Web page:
One of the best wildlife watching experiences in Yellowston, and there are many, is getting to glimpse river otters. Though people rarely see them, they are definitely around.
Otters have a sleek cylindrical body and a long thick pointed tail. They weigh from 10 to 30 pounds and are about 4 feet long with a third of that in their tails. They have webbed feet, short claws and short, dark brown, very dense fur. They can swim for 2-3 minutes underwater, closing their ears and nostrils and using their whiskers to help them locate prey.
They eat fish, crayfish, frogs, and sometimes young muskrats. They usually catch the slowest-swimming fish and then surface to eat them, often on a log. And they don’t always like to share. They can be feisty when it comes to competing with others for food.
They mate in March and April and have 2-4 pups in a litter each year. Offspring usually stick with their mother for a year until she has the next litter. Females don’t dig their own dens but use dens dug by other animals or existing natural shelters. Mothers teach their young to swim and help them develop foraging skills by catching and releasing prey for them.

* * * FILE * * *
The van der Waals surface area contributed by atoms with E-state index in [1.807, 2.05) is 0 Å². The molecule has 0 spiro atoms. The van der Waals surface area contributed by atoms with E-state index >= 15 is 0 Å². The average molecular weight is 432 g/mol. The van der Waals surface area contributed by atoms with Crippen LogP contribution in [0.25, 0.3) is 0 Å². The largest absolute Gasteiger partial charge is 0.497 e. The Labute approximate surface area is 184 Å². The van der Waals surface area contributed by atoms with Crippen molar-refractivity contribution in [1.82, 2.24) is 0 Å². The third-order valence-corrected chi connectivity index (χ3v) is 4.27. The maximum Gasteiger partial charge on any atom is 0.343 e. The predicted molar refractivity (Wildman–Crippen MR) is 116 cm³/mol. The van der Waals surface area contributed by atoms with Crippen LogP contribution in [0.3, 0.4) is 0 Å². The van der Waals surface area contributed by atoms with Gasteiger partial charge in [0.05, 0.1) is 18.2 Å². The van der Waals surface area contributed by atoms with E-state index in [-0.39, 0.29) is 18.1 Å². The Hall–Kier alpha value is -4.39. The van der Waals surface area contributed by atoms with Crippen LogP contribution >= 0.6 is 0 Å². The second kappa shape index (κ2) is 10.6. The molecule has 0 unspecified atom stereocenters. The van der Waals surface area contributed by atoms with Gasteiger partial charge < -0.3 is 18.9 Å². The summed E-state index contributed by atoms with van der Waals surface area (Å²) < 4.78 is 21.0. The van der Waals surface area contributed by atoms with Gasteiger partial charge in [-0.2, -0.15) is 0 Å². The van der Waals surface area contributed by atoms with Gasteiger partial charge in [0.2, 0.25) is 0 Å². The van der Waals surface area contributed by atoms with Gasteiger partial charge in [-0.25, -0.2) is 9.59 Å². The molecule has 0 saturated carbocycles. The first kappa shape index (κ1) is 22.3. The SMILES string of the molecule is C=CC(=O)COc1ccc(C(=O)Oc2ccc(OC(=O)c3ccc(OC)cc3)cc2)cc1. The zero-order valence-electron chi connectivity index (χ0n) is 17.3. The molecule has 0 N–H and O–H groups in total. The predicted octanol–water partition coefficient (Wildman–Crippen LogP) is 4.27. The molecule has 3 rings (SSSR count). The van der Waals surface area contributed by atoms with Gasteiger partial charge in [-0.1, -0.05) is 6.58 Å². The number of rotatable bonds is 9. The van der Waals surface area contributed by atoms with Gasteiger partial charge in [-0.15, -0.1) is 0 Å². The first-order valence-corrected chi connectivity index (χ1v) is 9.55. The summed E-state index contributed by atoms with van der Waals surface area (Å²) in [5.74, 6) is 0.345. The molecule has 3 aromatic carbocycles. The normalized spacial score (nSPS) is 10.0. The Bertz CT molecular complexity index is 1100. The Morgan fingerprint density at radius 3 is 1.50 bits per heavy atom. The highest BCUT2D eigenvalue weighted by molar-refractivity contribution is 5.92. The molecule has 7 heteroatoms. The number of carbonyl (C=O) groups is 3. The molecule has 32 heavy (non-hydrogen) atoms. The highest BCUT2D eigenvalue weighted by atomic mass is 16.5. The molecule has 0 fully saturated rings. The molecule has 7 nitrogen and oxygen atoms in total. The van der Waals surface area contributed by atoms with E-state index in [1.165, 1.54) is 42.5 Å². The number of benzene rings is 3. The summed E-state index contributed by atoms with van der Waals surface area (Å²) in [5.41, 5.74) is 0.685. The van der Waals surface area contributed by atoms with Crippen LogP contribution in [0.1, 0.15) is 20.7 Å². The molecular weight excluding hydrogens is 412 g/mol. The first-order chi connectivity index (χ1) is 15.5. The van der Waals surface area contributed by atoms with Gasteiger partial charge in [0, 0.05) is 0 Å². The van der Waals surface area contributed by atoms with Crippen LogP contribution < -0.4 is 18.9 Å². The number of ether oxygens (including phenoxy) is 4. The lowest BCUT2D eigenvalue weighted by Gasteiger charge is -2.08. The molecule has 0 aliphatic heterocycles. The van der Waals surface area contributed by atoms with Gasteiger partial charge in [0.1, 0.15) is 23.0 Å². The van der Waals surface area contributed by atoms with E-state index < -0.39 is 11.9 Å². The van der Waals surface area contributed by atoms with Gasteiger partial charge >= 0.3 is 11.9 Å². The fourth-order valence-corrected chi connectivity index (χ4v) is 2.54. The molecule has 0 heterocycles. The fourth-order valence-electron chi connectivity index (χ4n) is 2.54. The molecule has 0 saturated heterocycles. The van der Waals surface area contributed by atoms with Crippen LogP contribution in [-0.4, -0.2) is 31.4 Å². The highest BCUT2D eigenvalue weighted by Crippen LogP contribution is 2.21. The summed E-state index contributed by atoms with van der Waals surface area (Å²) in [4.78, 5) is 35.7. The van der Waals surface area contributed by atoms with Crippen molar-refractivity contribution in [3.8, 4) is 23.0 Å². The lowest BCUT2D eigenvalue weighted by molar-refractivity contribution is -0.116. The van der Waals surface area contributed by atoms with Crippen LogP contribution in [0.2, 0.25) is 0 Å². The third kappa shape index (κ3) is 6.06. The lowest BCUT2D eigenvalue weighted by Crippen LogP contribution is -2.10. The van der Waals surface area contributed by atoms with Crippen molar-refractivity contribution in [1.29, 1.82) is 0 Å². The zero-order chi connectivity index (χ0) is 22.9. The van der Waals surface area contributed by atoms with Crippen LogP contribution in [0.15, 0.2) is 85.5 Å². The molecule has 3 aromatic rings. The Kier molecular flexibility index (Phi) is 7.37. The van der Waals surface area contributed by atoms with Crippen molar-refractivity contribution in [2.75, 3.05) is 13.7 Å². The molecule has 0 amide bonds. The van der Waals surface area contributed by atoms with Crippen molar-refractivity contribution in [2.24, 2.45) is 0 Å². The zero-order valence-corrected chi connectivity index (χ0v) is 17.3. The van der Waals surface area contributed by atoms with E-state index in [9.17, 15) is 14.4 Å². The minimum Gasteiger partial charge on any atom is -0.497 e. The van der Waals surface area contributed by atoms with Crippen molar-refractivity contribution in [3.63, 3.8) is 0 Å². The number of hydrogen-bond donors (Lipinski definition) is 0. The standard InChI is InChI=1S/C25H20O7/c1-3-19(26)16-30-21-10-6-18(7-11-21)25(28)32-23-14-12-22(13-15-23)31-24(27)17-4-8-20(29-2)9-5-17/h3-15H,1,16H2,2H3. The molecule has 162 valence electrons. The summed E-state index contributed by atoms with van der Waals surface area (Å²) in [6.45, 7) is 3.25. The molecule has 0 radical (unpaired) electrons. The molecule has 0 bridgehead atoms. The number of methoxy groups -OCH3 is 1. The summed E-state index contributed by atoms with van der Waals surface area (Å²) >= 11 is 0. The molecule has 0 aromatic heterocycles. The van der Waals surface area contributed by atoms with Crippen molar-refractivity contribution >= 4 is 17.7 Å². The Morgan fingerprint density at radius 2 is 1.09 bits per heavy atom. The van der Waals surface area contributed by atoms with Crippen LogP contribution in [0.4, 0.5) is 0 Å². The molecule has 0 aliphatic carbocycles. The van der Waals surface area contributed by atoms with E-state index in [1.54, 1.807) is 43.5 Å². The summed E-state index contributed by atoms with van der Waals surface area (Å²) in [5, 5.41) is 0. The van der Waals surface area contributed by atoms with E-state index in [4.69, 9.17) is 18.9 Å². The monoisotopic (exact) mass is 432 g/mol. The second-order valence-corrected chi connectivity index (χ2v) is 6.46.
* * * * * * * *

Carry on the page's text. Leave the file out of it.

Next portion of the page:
Sometimes I wonder if I like them so much because otters are like me. They’re curious and nearsighted. They eat fish and like to swim. Or maybe we enjoy watching otters and wish we were more like them. They’re intelligent and have good memories.
I think what intrigues us most about them is how playful they seem. Their urge to play is strong and they’ll play alone, with each other, and even with other animals. It’s fun to watch them dive and chase, and slide, roll and bound around. Whether they are gliding easily through the water or sliding on chutes of snow and ice, they seem to be having fun.
If you’re interested in seeing otters in Yellowstone, remember they’re going to be near water. They’re mostly active at dawn and dusk, but can be seen any time of day. Otters are easier to spot in winter when their dark fur contrasts with the snow. Since the tip of the tail often drags the ground, they leave a neat track in snow. Look for their tracks and latrine sites or stop in at one of the visitor centers and ask a ranger if anyone has reported a recent sighting.